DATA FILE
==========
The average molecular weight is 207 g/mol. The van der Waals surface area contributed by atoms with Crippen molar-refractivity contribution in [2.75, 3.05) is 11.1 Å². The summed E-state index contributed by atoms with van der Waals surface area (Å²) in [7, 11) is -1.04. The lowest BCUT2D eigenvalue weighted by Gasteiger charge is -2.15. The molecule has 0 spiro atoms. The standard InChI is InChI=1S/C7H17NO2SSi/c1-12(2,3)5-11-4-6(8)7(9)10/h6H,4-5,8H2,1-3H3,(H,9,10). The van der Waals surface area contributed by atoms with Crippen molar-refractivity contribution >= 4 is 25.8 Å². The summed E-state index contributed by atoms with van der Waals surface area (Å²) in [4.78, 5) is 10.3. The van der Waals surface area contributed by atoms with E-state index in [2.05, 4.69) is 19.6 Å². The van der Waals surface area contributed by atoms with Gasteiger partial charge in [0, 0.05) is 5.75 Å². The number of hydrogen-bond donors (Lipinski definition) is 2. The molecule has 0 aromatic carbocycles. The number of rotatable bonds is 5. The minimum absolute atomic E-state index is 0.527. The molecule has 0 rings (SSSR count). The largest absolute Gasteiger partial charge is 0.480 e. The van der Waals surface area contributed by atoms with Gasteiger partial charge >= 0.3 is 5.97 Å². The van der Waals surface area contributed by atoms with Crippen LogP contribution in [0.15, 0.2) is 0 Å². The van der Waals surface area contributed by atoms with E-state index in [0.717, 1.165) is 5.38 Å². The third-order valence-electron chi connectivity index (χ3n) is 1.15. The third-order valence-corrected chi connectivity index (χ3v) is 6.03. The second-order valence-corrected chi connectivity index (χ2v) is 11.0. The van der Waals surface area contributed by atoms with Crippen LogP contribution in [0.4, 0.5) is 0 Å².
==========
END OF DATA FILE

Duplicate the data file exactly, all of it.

The average molecular weight is 207 g/mol. The van der Waals surface area contributed by atoms with Crippen molar-refractivity contribution in [2.75, 3.05) is 11.1 Å². The summed E-state index contributed by atoms with van der Waals surface area (Å²) in [7, 11) is -1.04. The lowest BCUT2D eigenvalue weighted by Gasteiger charge is -2.15. The molecule has 0 spiro atoms. The standard InChI is InChI=1S/C7H17NO2SSi/c1-12(2,3)5-11-4-6(8)7(9)10/h6H,4-5,8H2,1-3H3,(H,9,10). The van der Waals surface area contributed by atoms with Crippen molar-refractivity contribution >= 4 is 25.8 Å². The summed E-state index contributed by atoms with van der Waals surface area (Å²) in [4.78, 5) is 10.3. The van der Waals surface area contributed by atoms with E-state index in [2.05, 4.69) is 19.6 Å². The van der Waals surface area contributed by atoms with Gasteiger partial charge in [0, 0.05) is 5.75 Å². The number of hydrogen-bond donors (Lipinski definition) is 2. The molecule has 0 aromatic carbocycles. The number of rotatable bonds is 5. The minimum absolute atomic E-state index is 0.527. The molecule has 0 rings (SSSR count). The largest absolute Gasteiger partial charge is 0.480 e. The van der Waals surface area contributed by atoms with Gasteiger partial charge >= 0.3 is 5.97 Å². The van der Waals surface area contributed by atoms with Crippen LogP contribution in [0.15, 0.2) is 0 Å². The van der Waals surface area contributed by atoms with E-state index in [0.717, 1.165) is 5.38 Å². The third-order valence-electron chi connectivity index (χ3n) is 1.15. The third-order valence-corrected chi connectivity index (χ3v) is 6.03. The second-order valence-corrected chi connectivity index (χ2v) is 11.0. The van der Waals surface area contributed by atoms with Crippen LogP contribution in [0.4, 0.5) is 0 Å².